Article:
Discover how businesses are reducing their CO2 emissions by using Maersk’s zero-carbon rail services provided across Germany.
A.P. Moller - Maersk, the global integrator of container logistics, has partnered with ERS/BoxXpress.de – a Hamburg-based railway company that exclusively operates emission-free electric container trains in Germany using hydropower renewable energy.
Hydrogen fuel cells contain a zero-carbon fuel that can be converted into electricity with high efficiency. While hydrogen has previously been utilised to power passenger cars and buses, the CapO2 free intermodal transports solution is now being supported by the Maersk Mc-Kinney Møller Center for Zero Carbon Shipping, as part of their development of sustainable fuels.
The electric container trains will be used to connect the seaport of Bremerhaven with important economic centres located across the country, including Nuremberg, Munich, Stuttgart and Mannheim. ERS/BoxXpress.de already facilitates 85% of Maersk's block-train rail services in Germany, saving over 9,000 tons of CO2 from being released into the atmosphere annually.
Our aim is to be able to convert 100% of our inland rail network, a year from now, by Q1 2022. This is another example of Maersk’s effort to help customers reach their goals to reduce their CO₂ footprint.
Maersk’s rail transport in Germany is set to become 100% carbon free by the start of 2022, setting ambitious carbon-neutral targets across its intermodal offerings. Customers who rely on Maersk as a supply chain partner can bring their products to market with a minimal environmental impact. With Maersk's German block-train network already benefiting from emissions-free modal transport, businesses operating in the region can significantly reduce their carbon footprint when compared to using traditional container rail services.
Global warming and climate change have become central topics in Germany, with the 2019 Federal Climate Change Act being ruled as unconstitutional by the First Senate of the Federal Constitutional Court on 29 April 2021, after considering that the legislation did not set substantial enough targets for emission reductions before 2030.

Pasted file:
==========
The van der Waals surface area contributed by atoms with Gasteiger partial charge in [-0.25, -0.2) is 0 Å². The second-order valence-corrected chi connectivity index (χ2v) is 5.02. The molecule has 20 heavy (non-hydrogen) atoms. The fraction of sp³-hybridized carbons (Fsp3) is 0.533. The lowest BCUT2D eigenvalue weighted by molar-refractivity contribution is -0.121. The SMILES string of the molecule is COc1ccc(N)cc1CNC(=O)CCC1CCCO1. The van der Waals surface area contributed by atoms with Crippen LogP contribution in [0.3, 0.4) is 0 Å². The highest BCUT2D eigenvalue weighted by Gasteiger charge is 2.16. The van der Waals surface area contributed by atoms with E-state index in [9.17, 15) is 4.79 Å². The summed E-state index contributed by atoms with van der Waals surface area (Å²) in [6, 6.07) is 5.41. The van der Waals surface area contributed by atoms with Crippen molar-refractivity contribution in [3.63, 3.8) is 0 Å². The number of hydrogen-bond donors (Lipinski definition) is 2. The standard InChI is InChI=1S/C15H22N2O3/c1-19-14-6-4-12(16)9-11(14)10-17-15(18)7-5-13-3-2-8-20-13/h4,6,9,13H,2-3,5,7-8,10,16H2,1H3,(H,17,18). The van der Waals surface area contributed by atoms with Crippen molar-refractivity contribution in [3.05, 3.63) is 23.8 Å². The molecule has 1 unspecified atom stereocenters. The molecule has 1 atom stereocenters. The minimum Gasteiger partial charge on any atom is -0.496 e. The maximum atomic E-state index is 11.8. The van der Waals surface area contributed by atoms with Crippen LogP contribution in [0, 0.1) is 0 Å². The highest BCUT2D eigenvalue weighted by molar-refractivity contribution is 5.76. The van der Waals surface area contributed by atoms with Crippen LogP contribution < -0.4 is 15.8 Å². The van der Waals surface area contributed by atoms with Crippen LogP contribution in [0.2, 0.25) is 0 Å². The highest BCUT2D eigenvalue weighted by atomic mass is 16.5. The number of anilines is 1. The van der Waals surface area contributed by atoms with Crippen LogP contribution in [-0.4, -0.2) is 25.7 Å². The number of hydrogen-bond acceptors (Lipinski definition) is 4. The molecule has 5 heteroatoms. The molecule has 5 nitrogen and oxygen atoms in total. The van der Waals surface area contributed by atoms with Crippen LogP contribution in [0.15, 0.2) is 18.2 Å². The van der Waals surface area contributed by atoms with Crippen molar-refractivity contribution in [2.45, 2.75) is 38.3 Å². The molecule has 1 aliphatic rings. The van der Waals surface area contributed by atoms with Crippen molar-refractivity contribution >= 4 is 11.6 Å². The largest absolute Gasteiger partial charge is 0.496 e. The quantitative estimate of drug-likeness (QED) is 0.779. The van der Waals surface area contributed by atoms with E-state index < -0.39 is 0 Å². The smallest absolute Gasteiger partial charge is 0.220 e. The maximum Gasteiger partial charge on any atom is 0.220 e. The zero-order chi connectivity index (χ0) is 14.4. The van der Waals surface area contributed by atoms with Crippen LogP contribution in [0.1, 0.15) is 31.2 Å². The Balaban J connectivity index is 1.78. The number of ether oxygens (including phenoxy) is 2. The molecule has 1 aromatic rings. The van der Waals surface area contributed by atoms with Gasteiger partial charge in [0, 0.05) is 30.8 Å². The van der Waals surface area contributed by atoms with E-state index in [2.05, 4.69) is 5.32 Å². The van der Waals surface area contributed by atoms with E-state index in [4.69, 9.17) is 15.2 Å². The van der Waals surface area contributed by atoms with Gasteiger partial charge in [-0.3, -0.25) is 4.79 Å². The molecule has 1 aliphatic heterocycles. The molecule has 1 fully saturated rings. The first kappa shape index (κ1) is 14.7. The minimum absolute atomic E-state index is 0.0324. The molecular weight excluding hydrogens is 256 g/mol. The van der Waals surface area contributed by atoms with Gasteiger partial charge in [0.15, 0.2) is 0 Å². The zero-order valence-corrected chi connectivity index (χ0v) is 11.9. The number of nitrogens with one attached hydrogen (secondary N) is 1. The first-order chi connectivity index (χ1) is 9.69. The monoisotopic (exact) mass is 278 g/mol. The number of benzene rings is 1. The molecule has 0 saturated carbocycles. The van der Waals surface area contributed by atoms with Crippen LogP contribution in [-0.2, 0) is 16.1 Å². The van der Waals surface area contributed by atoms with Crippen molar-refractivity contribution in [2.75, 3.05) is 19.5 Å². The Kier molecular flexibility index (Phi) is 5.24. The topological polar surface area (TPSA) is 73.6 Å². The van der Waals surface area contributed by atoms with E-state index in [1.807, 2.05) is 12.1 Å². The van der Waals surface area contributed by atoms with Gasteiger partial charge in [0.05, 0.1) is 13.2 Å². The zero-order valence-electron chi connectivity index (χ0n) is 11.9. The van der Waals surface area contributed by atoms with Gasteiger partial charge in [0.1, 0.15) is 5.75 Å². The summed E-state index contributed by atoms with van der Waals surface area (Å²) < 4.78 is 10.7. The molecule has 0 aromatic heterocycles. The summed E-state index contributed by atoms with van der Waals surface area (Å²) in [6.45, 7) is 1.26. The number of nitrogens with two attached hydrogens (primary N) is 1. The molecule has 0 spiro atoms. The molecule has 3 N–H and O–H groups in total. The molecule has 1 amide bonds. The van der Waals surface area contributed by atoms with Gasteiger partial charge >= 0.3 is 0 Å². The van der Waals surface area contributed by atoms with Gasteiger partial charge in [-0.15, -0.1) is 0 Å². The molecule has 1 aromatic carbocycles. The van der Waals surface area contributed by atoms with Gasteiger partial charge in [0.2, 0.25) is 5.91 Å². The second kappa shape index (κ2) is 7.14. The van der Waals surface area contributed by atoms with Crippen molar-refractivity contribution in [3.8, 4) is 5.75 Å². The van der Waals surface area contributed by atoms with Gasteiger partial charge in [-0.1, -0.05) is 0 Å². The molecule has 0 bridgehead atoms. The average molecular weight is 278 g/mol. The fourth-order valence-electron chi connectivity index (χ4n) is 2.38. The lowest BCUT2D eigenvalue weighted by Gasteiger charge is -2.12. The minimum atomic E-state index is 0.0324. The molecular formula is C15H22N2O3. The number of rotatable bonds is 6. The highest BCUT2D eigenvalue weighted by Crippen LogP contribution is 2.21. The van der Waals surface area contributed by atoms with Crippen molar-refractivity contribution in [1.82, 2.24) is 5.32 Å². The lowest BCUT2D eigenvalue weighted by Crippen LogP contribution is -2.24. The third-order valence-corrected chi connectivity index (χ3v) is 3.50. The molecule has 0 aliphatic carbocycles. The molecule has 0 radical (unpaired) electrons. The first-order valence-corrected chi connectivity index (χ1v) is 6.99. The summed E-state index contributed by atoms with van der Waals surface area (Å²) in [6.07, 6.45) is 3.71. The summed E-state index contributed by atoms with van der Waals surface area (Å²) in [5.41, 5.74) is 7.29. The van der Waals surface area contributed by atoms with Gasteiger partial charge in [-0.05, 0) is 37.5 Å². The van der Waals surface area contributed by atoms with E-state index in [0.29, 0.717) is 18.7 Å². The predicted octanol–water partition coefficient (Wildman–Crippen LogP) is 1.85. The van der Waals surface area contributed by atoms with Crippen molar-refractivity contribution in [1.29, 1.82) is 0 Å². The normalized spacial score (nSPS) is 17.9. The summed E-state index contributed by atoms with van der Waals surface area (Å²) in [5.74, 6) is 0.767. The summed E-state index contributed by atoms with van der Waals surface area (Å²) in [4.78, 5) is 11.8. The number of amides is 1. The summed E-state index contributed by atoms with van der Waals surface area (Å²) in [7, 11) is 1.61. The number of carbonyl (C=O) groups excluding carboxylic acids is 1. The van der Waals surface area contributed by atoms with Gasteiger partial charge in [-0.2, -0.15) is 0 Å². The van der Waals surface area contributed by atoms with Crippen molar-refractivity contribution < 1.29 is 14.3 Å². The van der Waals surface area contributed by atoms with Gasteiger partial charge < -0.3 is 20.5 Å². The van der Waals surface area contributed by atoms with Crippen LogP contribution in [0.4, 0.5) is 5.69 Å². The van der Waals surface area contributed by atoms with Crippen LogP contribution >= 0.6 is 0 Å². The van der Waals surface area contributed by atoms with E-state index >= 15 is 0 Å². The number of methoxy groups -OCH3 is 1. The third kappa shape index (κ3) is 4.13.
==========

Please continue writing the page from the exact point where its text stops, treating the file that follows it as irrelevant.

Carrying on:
These future obligations to reduce emissions have an impact on practically every type of freedom because virtually all aspects of human life still involve the emission of greenhouse gases and are thus potentially threatened by drastic restrictions after 2030, reads the Bundesverfassungsgericht Press Release No. 31/2021 of 29 April 2021.
Environmental non-governmental organisations (NGOs) in Germany had long campaigned that the 2019 Federal Climate Change Act failed to drive enough action on climate change until 2030, and would create a severe burden on younger generations to reduce their carbon emissions drastically in the decades to come.
Many end consumers across Europe are now increasingly aware of their carbon footprint and conscious of the impact the products they buy have on the environment. One way in which businesses can comply with emission-reducing legislation and respond to the growing environmental concern among their customers is by finding sustainable logistics partnerships to reduce the negative environmental impacts created within their own supply chains.
Along with the target to achieve carbon neutrality across all container ships by 2030, businesses utilising Maersk's intermodal logistical services will be able to continue sourcing materials from multiple regions around the world whilst supporting their own sustainability targets.
To find out more about our efforts towards creating a zero-carbon future at Maersk, click here.